The law criminalizes domestic violence, including physical, psychological, and sexual violence. In December the Ministry of the Interior reported approximately 12,000 cases of domestic violence, of which 38 cases resulted in killing. The law allows for sentences of six months to two years in prison for a person found guilty of committing an act of violence or making continued threats to cause bodily injury to persons related emotionally or legally to the perpetrator. Civil courts decided most of the domestic cases during the year. Judges in these cases often issued restraining orders, which were difficult to enforce. In many instances, courts did not apply criminal penalties.
The government operates domestic violence units in police headquarters in the interior, which are funded and staffed taking into account the prevalence of domestic violence in each province. There are five shelters available to women who are victims of domestic violence, but most services are located in Montevideo. One shelter opened in November in the northeast city of Salto.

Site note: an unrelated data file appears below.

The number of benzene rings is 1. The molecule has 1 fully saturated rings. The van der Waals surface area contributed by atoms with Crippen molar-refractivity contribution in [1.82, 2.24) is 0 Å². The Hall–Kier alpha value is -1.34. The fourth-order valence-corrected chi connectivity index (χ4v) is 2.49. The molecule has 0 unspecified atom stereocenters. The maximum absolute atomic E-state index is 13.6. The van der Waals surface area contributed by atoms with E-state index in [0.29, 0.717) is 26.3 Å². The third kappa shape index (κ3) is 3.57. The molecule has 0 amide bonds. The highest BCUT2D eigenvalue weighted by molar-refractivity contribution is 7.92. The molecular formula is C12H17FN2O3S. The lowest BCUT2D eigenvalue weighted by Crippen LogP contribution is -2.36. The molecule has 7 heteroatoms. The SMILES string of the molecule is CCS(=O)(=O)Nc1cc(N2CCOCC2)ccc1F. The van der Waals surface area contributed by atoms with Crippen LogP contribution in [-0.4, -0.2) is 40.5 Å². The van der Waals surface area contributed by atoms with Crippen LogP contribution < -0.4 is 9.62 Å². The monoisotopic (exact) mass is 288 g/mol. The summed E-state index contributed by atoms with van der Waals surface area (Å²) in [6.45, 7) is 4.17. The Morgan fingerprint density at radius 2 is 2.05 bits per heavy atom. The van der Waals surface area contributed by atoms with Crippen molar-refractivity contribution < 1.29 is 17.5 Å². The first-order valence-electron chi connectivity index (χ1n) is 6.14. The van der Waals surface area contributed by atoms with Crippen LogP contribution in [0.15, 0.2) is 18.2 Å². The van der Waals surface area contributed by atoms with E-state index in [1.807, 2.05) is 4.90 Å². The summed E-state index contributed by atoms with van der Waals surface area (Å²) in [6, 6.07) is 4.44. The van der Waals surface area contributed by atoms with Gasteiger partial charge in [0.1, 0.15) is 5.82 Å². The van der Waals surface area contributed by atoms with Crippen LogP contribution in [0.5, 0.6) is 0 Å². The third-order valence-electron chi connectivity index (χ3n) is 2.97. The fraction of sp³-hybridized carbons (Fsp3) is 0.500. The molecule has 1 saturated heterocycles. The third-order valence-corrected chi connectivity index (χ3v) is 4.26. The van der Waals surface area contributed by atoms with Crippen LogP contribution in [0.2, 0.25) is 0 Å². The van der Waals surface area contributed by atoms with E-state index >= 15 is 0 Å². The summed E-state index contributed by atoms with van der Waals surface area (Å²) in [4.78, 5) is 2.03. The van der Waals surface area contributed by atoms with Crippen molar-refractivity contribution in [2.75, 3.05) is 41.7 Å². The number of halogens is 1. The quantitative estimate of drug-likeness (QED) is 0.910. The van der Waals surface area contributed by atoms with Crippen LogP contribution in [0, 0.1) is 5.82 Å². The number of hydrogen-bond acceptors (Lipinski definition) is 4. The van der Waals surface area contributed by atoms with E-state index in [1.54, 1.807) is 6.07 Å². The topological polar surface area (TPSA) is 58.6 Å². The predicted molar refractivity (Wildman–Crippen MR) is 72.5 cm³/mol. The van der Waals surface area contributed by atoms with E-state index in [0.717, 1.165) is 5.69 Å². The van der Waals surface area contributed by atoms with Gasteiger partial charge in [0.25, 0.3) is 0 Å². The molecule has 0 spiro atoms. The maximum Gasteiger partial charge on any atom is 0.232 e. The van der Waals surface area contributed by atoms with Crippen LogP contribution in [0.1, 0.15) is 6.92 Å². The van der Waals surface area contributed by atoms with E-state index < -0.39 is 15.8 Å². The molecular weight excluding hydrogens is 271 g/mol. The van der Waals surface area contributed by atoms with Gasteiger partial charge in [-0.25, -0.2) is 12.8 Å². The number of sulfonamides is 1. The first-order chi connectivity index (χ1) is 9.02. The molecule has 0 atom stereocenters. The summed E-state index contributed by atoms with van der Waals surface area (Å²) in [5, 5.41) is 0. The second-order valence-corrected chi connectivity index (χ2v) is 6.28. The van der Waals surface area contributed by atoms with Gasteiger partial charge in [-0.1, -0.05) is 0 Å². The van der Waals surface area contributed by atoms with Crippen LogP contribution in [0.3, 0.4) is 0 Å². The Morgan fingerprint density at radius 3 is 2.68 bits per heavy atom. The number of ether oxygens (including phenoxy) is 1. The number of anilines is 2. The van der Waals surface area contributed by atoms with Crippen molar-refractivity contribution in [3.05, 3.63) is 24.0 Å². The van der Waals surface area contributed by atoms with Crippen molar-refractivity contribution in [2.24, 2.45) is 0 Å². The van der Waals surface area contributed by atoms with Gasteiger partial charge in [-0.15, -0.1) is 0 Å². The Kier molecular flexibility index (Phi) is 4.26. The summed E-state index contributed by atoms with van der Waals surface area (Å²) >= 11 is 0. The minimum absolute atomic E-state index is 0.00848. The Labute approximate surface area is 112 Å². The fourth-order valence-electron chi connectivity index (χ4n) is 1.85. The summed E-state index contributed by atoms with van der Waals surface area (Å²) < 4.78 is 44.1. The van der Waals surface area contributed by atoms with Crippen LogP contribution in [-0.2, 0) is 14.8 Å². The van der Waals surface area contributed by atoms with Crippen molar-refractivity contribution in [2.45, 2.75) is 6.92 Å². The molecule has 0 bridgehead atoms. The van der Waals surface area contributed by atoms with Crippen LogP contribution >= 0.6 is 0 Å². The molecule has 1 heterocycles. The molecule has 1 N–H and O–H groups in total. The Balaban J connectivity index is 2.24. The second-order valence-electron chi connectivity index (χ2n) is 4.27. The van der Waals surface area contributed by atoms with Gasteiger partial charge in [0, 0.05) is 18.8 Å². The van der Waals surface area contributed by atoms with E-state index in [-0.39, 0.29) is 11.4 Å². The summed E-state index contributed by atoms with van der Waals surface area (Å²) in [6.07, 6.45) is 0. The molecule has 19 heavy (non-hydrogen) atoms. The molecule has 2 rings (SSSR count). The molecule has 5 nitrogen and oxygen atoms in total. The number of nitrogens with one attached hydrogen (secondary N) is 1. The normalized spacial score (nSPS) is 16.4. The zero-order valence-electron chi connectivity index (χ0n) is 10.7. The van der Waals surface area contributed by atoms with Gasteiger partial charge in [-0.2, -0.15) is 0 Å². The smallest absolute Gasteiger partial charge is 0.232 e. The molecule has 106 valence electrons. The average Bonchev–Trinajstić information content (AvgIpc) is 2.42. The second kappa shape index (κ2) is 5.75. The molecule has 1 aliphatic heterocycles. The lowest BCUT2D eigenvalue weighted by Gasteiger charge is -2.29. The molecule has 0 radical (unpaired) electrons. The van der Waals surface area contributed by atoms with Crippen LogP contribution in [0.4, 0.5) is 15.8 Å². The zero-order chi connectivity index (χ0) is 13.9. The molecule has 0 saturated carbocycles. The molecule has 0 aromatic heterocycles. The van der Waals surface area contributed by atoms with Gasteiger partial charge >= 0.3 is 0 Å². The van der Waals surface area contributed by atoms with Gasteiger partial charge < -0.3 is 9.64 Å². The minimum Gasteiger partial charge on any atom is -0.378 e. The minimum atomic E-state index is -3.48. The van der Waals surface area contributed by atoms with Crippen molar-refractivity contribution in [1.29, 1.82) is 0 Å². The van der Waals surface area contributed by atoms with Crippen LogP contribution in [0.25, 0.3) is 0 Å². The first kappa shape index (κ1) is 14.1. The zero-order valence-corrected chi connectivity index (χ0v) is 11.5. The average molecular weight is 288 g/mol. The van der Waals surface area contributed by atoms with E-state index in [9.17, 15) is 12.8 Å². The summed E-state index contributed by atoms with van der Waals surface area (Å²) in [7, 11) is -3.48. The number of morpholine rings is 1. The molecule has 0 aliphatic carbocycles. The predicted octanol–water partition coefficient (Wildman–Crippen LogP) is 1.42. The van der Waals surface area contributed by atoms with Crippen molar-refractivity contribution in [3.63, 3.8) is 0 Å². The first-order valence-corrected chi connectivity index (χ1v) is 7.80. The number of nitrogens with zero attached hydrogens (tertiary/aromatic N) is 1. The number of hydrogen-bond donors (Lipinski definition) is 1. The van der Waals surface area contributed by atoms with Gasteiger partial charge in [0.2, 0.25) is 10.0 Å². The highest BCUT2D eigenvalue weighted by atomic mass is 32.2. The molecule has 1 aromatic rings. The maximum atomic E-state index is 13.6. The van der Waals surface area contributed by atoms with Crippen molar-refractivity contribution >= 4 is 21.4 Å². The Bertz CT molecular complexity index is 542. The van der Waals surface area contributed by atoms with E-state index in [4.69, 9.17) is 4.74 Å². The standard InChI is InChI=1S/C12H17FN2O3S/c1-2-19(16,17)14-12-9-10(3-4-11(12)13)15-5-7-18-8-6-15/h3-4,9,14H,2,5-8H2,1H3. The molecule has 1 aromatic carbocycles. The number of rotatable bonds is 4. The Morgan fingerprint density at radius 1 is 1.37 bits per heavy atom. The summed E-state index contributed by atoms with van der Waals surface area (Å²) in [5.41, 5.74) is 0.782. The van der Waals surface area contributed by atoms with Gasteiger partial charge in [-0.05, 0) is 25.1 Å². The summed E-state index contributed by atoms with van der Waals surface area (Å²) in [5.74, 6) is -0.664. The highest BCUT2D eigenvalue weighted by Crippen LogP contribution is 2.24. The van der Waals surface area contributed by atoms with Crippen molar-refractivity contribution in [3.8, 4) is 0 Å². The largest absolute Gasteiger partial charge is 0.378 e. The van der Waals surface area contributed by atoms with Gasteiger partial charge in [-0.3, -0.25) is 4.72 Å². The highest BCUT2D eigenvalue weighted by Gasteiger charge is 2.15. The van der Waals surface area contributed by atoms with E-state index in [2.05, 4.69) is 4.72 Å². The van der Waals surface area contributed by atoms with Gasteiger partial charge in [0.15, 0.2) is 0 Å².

The Montevideo municipal government funded a free nationwide hotline operated by trained NGO employees for victims of domestic violence. The Ministry of Social Development, INAU, and NGOs operated shelters in which abused women and their families could seek temporary refuge.
Sexual Harassment: The law prohibits sexual harassment in the workplace and punishes it by fines or dismissal. The law establishes guidelines for the prevention of sexual harassment in the workplace and in student-professor relations and defines a system of damages for victims.